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The Tax Stamp Forum is the only global Event to focus on the rapidly-growing and evolving field of excise stamp specification, production and implementation for alcohol and tobacco products.
May 2013 Highlights
The proceedings began with a comprehensive review by TMA President Farrell Delman, of the history of the tobacco business and its inherent ironies. The greatest of these is the fact that it is so often criticised on health grounds and yet yields handsome profits and indispensable tax revenue. As Warren Buffett said, ‘What other industry make a product for 1 cent, sells it for $1 and has such incredible brand loyalty?’
In 2009, the US cigarette market consisted of 315.8 billion pieces and yet in 1900, there were none. The cigarette emerged from a background of chewing, snorting and pipe smoking to become the multibillion industry it is today. And yet the cigarette is already in decline as a result of another irony, the millions of dollars the industry spends telling the public not to use its product.
Perhaps the greatest irony of all is the fact that although cigarette sales are in decline, the profit per pack has never been greater and stock investment in tobacco companies never rosier.
The main invited guest speaker was Dr Lawrence Deyton, the new appointee as head of the Center for Tobacco Products at the Food and Drug Administration (FDA). One of the first actions of the Obama administration was to bring tobacco under the auspices of the FDA in consideration of its effect on health. Dr Deyton has spent his first year in office listening to the concerns of the various stakeholders and building up his department from a staff of one to over 90. He is now ready to begin taking action - but what action?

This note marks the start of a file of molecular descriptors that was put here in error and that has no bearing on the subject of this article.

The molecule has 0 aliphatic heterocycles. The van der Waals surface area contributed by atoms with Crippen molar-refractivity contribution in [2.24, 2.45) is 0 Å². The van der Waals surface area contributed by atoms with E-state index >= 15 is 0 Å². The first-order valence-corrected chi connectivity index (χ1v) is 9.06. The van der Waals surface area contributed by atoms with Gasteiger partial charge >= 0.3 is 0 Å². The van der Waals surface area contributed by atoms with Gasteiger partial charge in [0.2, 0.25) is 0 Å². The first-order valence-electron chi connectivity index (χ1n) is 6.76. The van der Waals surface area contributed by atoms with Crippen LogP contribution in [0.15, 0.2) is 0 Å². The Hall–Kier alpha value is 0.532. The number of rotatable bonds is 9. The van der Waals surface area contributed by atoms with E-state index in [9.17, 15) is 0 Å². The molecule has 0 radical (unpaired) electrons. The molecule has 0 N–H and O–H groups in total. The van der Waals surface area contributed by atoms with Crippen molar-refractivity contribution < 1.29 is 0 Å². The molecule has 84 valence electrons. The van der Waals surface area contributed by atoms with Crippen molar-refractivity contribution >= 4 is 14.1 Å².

The audience listened attentively to his address, in which he enunciated the four principles that would guide his activities:
- First is to reduce tobacco initiation by restricting promotion to children by eliminating tobacco sponsorship of concerts and sporting events.
- Second is to educate the public about the hazards of smoking and debunking the myth that descriptions such as ‘Light’ mean less harmful.
- Third will be the application of regulatory science, given the ‘low tar’ cigarettes are just as deleterious to health as regular cigarettes and so will require hard evidence that new alternatives are really safer.
- And fourth is open engagement with industry to implement the Family Smoking Prevention and Tobacco Control Act (PACT), signed into law last year.
The first question in the ensuing Q&A session concerned the less harmful smoke-free tobacco products which will be obliged to display wording from June, 2010 stating that they are NOT less harmful. Dr Deyton replied that he would simply be applying the law. The second question referred to the widely held view that the law was formulated to allow ‘big tobacco’ to eliminate its smaller competitors. In response, Dr Deyton doubted that this would happen but the polite audience had registered its caution.
The next topic to receive an exhaustive airing was the function and classification of these smokeless tobacco products.
At the heart of the issue is mounting evidence that the tar resulting from the combustion of tobacco is what causes health damage. This is not new but there is a growing number of smokeless alternatives deserving of adoption by those preferring safer habits rather than complete cessation – including snuff, snus, e-cigarettes, ‘zerostyle mints’, lozenges and patches.
An entire panel examined these products in detail. Much evidence was presented showing that these products were 99% safer than cigarettes, but the idea of switching smokers to safer alternatives was unacceptable to the anti-smoking lobby who currently have the political upper hand. They believe that cessation is the only alternative to smoking.
In spite of this, interest in these alternatives is increasing but their legal status remains unclear. The FDA has taken upon itself the responsibility for preventing importation of electronic cigarettes until their status is defined. The alternatives seem to be that they are either declared a drug delivery system in which case they will be banned, or they will be declared a tobacco product, in which case they will be taxed.
Medical practitioners pointed out the ‘Catch 22’ anomaly that the FDA requires scientific proof that such alternatives are safer then cigarettes, and yet this proof can only come through epidemiological studies through usage in wider populations. Such methodology is acceptable with medicines but seemingly not acceptable with tobacco products.
A concluding panel discussion on the illicit trade in tobacco products highlighted the lack of resources of the US Department of Justice for investigating the problem and the recent failure of the Framework Convention for Tobacco Control (FCTC).